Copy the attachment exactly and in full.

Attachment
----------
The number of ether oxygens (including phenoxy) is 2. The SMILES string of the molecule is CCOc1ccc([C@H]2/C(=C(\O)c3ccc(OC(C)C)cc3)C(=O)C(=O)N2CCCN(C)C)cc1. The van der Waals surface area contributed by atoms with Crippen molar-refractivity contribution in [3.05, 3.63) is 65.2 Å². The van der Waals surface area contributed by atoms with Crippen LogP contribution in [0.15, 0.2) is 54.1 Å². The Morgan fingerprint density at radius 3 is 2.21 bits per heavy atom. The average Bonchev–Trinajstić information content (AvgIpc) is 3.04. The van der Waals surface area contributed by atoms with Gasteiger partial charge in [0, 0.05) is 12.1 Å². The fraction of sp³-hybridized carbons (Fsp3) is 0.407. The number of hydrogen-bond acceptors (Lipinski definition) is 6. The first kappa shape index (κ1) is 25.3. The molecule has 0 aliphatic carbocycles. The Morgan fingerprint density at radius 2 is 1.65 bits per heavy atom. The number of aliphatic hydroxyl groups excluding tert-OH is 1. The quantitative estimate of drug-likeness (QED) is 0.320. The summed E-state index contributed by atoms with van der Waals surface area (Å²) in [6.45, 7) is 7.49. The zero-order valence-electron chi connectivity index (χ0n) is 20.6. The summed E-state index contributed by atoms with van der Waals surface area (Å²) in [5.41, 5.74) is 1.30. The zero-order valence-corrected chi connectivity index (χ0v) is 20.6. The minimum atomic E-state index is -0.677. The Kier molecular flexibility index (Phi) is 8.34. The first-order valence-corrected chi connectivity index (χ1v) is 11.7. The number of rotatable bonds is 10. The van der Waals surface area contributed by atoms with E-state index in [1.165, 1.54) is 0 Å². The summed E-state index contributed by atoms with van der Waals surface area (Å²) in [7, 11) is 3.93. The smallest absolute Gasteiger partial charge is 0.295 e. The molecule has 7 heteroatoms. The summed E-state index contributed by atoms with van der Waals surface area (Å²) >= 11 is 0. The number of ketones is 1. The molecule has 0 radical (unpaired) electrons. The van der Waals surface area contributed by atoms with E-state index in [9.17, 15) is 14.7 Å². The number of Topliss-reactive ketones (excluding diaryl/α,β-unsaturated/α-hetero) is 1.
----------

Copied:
The number of ether oxygens (including phenoxy) is 2. The SMILES string of the molecule is CCOc1ccc([C@H]2/C(=C(\O)c3ccc(OC(C)C)cc3)C(=O)C(=O)N2CCCN(C)C)cc1. The van der Waals surface area contributed by atoms with Crippen molar-refractivity contribution in [3.05, 3.63) is 65.2 Å². The van der Waals surface area contributed by atoms with Crippen LogP contribution in [0.15, 0.2) is 54.1 Å². The Morgan fingerprint density at radius 3 is 2.21 bits per heavy atom. The average Bonchev–Trinajstić information content (AvgIpc) is 3.04. The van der Waals surface area contributed by atoms with Gasteiger partial charge in [0, 0.05) is 12.1 Å². The fraction of sp³-hybridized carbons (Fsp3) is 0.407. The number of hydrogen-bond acceptors (Lipinski definition) is 6. The first kappa shape index (κ1) is 25.3. The molecule has 0 aliphatic carbocycles. The Morgan fingerprint density at radius 2 is 1.65 bits per heavy atom. The number of aliphatic hydroxyl groups excluding tert-OH is 1. The quantitative estimate of drug-likeness (QED) is 0.320. The summed E-state index contributed by atoms with van der Waals surface area (Å²) in [6.45, 7) is 7.49. The zero-order valence-electron chi connectivity index (χ0n) is 20.6. The summed E-state index contributed by atoms with van der Waals surface area (Å²) in [5.41, 5.74) is 1.30. The zero-order valence-corrected chi connectivity index (χ0v) is 20.6. The minimum atomic E-state index is -0.677. The Kier molecular flexibility index (Phi) is 8.34. The first-order valence-corrected chi connectivity index (χ1v) is 11.7. The number of rotatable bonds is 10. The van der Waals surface area contributed by atoms with E-state index in [1.165, 1.54) is 0 Å². The summed E-state index contributed by atoms with van der Waals surface area (Å²) in [7, 11) is 3.93. The smallest absolute Gasteiger partial charge is 0.295 e. The molecule has 7 heteroatoms. The summed E-state index contributed by atoms with van der Waals surface area (Å²) >= 11 is 0. The number of ketones is 1. The molecule has 0 radical (unpaired) electrons. The van der Waals surface area contributed by atoms with E-state index in [9.17, 15) is 14.7 Å². The number of Topliss-reactive ketones (excluding diaryl/α,β-unsaturated/α-hetero) is 1.